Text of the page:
Walking for Hope at Waterloo Collegiate Institute

Walking for Hope at Waterloo Collegiate Institute

Health and safety regulations may have kept them physically distant, but students and staff at Waterloo Collegiate Institute (WCI) came together in support of reuniting families with the Walk for Hope. They walked the 9,731 km distance from WCI to Syria in an effort to raise the money needed to sponsor the reunification of a refugee family. The parents and three daughters are safe in Canada, but two of their brothers are in dangerous conditions overseas. 

Incredibly, they quickly reached and surpassed their distance and fundraising goals. As of Friday, November 13, they had walked more than 9,731 km and raised more than $15,637.05.

Lynn Schulze is the English as a Second Language (ESL) and English Language Development (ELD) Department Head at WCI, and played an instrumental role in beginning the effort to support the reunification of this family. Schulze’s involvement began as part of her work with Crossing Borders, a group of newcomer and Canadian-born students and alumni of WCI who raise awareness about newcomer issues and break down barriers between people. When Schulze first heard the story of the family divided, she was compelled to find a way to help. 

Schulze described hearing the family’s story of their harrowing journey out of Syria, in an effort to find safety, and the unimaginable choice that faced them when only part of their family was offered the chance to come to Canada six years ago. “The parents had to make a gut-wrenching decision to leave behind three members of their family,” said Schulze. “The right thing is to help.”

Previous fundraising efforts began in March 2020, with Art for Hope and Portraits for Hope helping to raise money through the sale of art and portrait photography. The current effort aimed to raise an additional $15,000 towards the total $35,000 needed to sponsor the brothers for their first year in Canada. 

With Walk for Hope, Schulze reached out to her colleague Kerri Jilesen, the leadership teacher at WCI for help. Jilesen’s four student leadership classes jumped at the opportunity and are all involved in running the initiative. They’ve been busy collecting pledge packages, distributing t-shirts and helping students and staff track the kilometres they’ve walked.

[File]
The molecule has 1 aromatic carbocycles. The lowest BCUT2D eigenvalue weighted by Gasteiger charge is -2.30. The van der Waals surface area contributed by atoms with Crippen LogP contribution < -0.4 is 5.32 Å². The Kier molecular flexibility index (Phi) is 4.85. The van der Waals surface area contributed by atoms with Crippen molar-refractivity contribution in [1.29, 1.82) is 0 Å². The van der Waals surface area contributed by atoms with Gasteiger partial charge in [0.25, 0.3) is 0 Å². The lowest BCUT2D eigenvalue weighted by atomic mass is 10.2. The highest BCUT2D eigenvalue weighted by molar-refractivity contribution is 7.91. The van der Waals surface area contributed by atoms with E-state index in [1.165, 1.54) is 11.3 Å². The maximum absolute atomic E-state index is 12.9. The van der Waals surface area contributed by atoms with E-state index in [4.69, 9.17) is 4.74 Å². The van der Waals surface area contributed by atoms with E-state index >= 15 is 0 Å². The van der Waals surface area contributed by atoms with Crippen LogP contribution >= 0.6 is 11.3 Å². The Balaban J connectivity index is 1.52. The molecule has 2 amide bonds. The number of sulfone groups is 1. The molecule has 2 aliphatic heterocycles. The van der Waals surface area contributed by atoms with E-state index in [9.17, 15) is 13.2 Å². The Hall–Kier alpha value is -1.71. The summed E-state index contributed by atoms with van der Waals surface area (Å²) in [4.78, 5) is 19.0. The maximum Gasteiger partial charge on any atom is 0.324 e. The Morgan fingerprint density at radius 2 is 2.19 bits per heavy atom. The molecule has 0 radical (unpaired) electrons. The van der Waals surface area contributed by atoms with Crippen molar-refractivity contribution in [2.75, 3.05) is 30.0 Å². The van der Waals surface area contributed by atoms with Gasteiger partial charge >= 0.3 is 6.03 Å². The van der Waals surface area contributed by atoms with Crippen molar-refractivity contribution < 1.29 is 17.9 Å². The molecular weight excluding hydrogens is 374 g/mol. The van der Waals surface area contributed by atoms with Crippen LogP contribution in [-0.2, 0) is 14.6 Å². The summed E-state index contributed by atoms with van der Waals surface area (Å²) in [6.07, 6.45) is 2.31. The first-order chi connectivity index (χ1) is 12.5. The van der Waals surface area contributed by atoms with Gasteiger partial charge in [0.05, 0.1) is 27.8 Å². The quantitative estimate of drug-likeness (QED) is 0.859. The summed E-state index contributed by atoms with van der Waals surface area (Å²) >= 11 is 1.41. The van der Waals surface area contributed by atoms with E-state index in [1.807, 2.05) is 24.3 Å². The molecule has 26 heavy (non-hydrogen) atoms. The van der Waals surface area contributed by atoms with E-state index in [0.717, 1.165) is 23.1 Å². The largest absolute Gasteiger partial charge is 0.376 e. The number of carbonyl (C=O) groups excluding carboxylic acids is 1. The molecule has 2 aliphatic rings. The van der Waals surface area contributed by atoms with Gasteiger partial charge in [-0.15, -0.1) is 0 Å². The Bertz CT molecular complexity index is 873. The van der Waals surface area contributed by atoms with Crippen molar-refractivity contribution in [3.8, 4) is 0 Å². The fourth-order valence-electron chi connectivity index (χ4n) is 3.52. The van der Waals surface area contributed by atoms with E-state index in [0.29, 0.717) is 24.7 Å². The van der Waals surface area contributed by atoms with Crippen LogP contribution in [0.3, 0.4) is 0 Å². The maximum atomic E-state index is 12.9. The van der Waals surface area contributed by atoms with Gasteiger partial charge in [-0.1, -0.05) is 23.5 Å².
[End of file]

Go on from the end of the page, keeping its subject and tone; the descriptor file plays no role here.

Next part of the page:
The students landed on a goal of walking the distance from WCI to Syria as a way of representing the scale of the journey this family has already undertaken, and the journey they hope to help the remaining brothers complete. Jilesen explained that they began by asking themselves “how could we make it representative of what this family went through?” To keep track of the total distance they have travelled, those participating in the Walk for Hope used apps to track their daily distances and submitted them to the organizers for a grand total. 

Mona Alatia is a fifth year student at WCI, and is no stranger to the dangerous journey involved with coming to Canada as a refugee. Approximately 10 years ago, Alatia’s family fled war in Syria, making their way to Jordan before coming to Canada. She understands the pain of having to leave loved ones behind, as much of her extended family remains in precarious conditions. 

“I know how hard it feels to leave people behind,” said Alatia. “I really just want to help this family to come together.”

“These students have been fantastic,” said Jilesen. “They go above and beyond every time.”

Alatia spoke of her own personal pain, her strong voice wavering only momentarily as she described losing cherished members of her family who are still in Syria. 

“It’s unfortunate for us that we cannot help them there,” said Alatia. “They mean a lot to me.” 

As a member of the student leadership class, Alatia knew she had to get involved to help support Walk for Hope. Seeing so many of her peers and educators band together to support a family who has similar experiences to her own, Alatia explained, has been truly inspiring.

Sophia Malo, a Grade 12 student at WCI who is also in the student leadership class, spoke about the added benefits of Walk for Hope, beyond helping to reunite a family. In a time when staff and students remain at a distance because of COVID, the event offered a chance for the entire WCI community to come together and work towards a shared goal, with collective effort. 

“It really means a lot to see our whole school come together for such a good cause,” said Malo. 

Will Aurini, a classmate of Malo and Alatia’s, echoed this sentiment. He noted that it’s been difficult to bring the whole school together while respecting COVID-related restrictions. Aurini explained that, as a school with an ESL population of around 30%, the Walk for Hope was a great way to bring everyone together in support of members of their own community. 

For a school that has a history of supporting refugee families and newcomer students, Schulze explains that seeing the staff and students come together in support of Walk for Hope, is no surprise to her. 

“We’re just motivated to do the right thing in a world that isn’t always the safest, happiest place,” said Schulze. “We like to share our privilege and do anything we can to make our newcomer students feel important and connected.”

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